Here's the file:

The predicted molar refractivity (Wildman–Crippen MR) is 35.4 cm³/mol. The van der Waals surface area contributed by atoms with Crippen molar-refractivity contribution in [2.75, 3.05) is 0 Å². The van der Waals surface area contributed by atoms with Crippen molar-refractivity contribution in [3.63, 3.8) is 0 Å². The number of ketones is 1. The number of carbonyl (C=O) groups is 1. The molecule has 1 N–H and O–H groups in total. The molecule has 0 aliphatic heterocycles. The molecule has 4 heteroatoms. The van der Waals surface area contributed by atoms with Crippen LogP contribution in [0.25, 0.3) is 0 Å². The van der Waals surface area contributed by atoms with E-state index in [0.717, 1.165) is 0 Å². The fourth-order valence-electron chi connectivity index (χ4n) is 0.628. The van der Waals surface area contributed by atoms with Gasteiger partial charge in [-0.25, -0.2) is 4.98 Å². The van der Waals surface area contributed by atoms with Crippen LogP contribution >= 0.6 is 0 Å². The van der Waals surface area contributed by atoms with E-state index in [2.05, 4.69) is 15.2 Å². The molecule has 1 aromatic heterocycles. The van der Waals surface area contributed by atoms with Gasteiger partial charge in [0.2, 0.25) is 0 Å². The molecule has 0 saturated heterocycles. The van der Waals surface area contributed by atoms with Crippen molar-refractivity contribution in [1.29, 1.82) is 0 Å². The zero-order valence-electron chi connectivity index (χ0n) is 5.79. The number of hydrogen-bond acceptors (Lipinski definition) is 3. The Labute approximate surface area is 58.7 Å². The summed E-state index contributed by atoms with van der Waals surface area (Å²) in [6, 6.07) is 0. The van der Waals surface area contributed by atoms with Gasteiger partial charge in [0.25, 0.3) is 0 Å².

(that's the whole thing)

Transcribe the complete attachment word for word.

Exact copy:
The predicted molar refractivity (Wildman–Crippen MR) is 35.4 cm³/mol. The van der Waals surface area contributed by atoms with Crippen molar-refractivity contribution in [2.75, 3.05) is 0 Å². The van der Waals surface area contributed by atoms with Crippen molar-refractivity contribution in [3.63, 3.8) is 0 Å². The number of ketones is 1. The number of carbonyl (C=O) groups is 1. The molecule has 1 N–H and O–H groups in total. The molecule has 0 aliphatic heterocycles. The molecule has 4 heteroatoms. The van der Waals surface area contributed by atoms with Crippen LogP contribution in [0.25, 0.3) is 0 Å². The van der Waals surface area contributed by atoms with E-state index in [0.717, 1.165) is 0 Å². The fourth-order valence-electron chi connectivity index (χ4n) is 0.628. The van der Waals surface area contributed by atoms with Gasteiger partial charge in [-0.25, -0.2) is 4.98 Å². The van der Waals surface area contributed by atoms with Crippen LogP contribution >= 0.6 is 0 Å². The van der Waals surface area contributed by atoms with E-state index in [2.05, 4.69) is 15.2 Å². The molecule has 1 aromatic heterocycles. The van der Waals surface area contributed by atoms with Gasteiger partial charge in [0.2, 0.25) is 0 Å². The molecule has 0 saturated heterocycles. The van der Waals surface area contributed by atoms with Crippen molar-refractivity contribution in [1.29, 1.82) is 0 Å². The zero-order valence-electron chi connectivity index (χ0n) is 5.79. The number of hydrogen-bond acceptors (Lipinski definition) is 3. The Labute approximate surface area is 58.7 Å². The summed E-state index contributed by atoms with van der Waals surface area (Å²) in [6, 6.07) is 0. The van der Waals surface area contributed by atoms with Gasteiger partial charge in [0.25, 0.3) is 0 Å².